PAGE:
Yeah, you got that right.

As with many of our songs; the lyrics are simultaneously somewhat autobiographical and abstract. There was not a specific occasion that is being dealt with in the song - it’s more a processing of thoughts that I’ve had time and time again – and (about) how I’m striving to turn them into something more optimistic.

Arthur: While Mike is the lyricist - and certainly has the deepest connection to them - we certainly ‘feel’ them as well. As we are a very democratic and collaborative band, every song is a new baby for everyone – and, I think, Books & Comfort is absolutely a ‘relevant’ song in our limited discography.

Marc: Yeah. It’s probably my favourite song of ours (until now, at least). 

Sojourner is your E.P. – coming out on 22nd September. Can you reveal any other songs that will appear on it?

Well. There will be four songs on the album.

One of them is the title track - of which you can find an acoustic version online already.

I rarely get to interview Swiss bands. What is the music scene like there and how easy it is getting your music out to the people of Switzerland?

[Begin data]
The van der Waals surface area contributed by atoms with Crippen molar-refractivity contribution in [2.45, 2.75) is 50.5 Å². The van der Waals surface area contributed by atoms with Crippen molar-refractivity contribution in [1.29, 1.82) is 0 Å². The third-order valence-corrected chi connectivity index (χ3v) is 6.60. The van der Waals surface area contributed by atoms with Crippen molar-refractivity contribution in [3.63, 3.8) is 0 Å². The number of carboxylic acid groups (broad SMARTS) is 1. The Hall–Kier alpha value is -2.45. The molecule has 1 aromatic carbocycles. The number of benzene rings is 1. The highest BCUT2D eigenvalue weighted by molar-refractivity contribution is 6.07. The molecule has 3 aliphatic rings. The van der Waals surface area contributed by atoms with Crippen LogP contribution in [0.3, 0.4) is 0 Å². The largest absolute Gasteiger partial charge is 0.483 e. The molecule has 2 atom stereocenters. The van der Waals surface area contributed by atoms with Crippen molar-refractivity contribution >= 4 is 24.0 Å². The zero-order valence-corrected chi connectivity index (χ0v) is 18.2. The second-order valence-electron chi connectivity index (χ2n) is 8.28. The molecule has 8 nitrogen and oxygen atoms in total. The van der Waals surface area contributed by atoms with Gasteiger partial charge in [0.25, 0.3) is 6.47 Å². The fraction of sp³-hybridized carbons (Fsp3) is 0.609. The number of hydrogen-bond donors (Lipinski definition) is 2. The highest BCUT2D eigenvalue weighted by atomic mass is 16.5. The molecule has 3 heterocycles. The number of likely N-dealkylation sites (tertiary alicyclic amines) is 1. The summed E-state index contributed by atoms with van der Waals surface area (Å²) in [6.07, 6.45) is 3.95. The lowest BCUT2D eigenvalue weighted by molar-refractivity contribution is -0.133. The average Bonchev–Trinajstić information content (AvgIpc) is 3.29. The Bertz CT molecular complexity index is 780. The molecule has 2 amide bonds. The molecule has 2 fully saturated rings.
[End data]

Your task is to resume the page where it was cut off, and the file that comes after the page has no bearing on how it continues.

Switzerland is a great country to play in regard to how well you are treated as a band.

It is so small, however, that there’s no point of actually touring only in Switzerland - at least not if you are a small band playing a relatively marginalized style of music (like we are). The scene is tightly-knit, though, so you can count on a loyal fan base and cool opportunities popping up - like supporting some bigger bands.

PHOTO CREDIT: Luke Bateman Photo

It seems Books & Comfort, already, has garnered attention from German, British and American sources. Is it quite surprising hearing your music being taken to heart in these nations?

It’s very flattering that the likes of New Noise Magazine, Mosh (Hit the Floor), Intro Magazine (and more) were kind enough to premiere or write features about our music.

We don’t take it for granted and are just excited about everyone who takes pleasure in listening to our tunes.

Your music, I find, has progressed and evolved over the last couple of years. How would you say it has changed?

We just like to keep challenging ourselves...

We do have a core sound and style that we want to keep playing. For example, we won’t abandon our beloved quiet-loud dynamics any time soon, I guess. However, we always try to implement out-of-the-box approaches, different synth and guitar sounds; varying song structures and the like.